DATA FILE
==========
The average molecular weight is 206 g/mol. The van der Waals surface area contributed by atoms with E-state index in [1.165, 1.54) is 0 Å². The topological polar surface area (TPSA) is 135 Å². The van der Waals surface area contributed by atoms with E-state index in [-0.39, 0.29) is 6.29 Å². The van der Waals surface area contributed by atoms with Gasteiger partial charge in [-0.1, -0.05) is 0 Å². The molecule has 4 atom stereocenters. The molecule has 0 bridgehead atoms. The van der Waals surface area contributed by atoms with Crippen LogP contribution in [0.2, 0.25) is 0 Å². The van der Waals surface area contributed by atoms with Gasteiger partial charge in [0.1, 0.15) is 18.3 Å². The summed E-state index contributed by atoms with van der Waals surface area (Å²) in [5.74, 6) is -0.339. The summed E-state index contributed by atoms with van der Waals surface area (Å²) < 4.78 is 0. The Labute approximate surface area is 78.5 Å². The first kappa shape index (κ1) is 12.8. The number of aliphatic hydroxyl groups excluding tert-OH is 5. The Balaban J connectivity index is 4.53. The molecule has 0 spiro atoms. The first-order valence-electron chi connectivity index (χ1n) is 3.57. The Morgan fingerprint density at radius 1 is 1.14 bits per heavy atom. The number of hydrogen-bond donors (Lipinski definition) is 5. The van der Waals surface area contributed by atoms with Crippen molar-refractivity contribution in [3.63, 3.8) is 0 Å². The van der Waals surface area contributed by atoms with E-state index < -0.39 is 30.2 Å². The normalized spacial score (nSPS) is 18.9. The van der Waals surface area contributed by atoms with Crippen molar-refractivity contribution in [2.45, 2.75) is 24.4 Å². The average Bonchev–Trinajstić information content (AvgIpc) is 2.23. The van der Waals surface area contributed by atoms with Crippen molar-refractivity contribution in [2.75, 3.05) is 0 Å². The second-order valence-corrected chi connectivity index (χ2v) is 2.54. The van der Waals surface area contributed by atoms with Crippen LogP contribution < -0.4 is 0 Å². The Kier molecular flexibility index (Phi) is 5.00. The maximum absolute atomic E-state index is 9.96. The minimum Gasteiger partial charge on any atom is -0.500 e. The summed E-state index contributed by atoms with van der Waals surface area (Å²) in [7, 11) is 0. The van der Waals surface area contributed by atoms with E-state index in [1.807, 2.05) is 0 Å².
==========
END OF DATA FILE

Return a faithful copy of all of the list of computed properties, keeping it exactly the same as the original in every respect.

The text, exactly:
The average molecular weight is 206 g/mol. The van der Waals surface area contributed by atoms with E-state index in [1.165, 1.54) is 0 Å². The topological polar surface area (TPSA) is 135 Å². The van der Waals surface area contributed by atoms with E-state index in [-0.39, 0.29) is 6.29 Å². The van der Waals surface area contributed by atoms with Gasteiger partial charge in [-0.1, -0.05) is 0 Å². The molecule has 4 atom stereocenters. The molecule has 0 bridgehead atoms. The van der Waals surface area contributed by atoms with Crippen LogP contribution in [0.2, 0.25) is 0 Å². The van der Waals surface area contributed by atoms with Gasteiger partial charge in [0.1, 0.15) is 18.3 Å². The summed E-state index contributed by atoms with van der Waals surface area (Å²) in [5.74, 6) is -0.339. The summed E-state index contributed by atoms with van der Waals surface area (Å²) < 4.78 is 0. The Labute approximate surface area is 78.5 Å². The first kappa shape index (κ1) is 12.8. The number of aliphatic hydroxyl groups excluding tert-OH is 5. The Balaban J connectivity index is 4.53. The molecule has 0 spiro atoms. The first-order valence-electron chi connectivity index (χ1n) is 3.57. The Morgan fingerprint density at radius 1 is 1.14 bits per heavy atom. The number of hydrogen-bond donors (Lipinski definition) is 5. The van der Waals surface area contributed by atoms with Crippen molar-refractivity contribution in [3.63, 3.8) is 0 Å². The van der Waals surface area contributed by atoms with E-state index < -0.39 is 30.2 Å². The normalized spacial score (nSPS) is 18.9. The van der Waals surface area contributed by atoms with Crippen molar-refractivity contribution in [2.45, 2.75) is 24.4 Å². The average Bonchev–Trinajstić information content (AvgIpc) is 2.23. The van der Waals surface area contributed by atoms with Crippen molar-refractivity contribution in [2.75, 3.05) is 0 Å². The second-order valence-corrected chi connectivity index (χ2v) is 2.54. The van der Waals surface area contributed by atoms with Crippen LogP contribution < -0.4 is 0 Å². The Kier molecular flexibility index (Phi) is 5.00. The maximum absolute atomic E-state index is 9.96. The minimum Gasteiger partial charge on any atom is -0.500 e. The summed E-state index contributed by atoms with van der Waals surface area (Å²) in [7, 11) is 0. The van der Waals surface area contributed by atoms with E-state index in [1.807, 2.05) is 0 Å².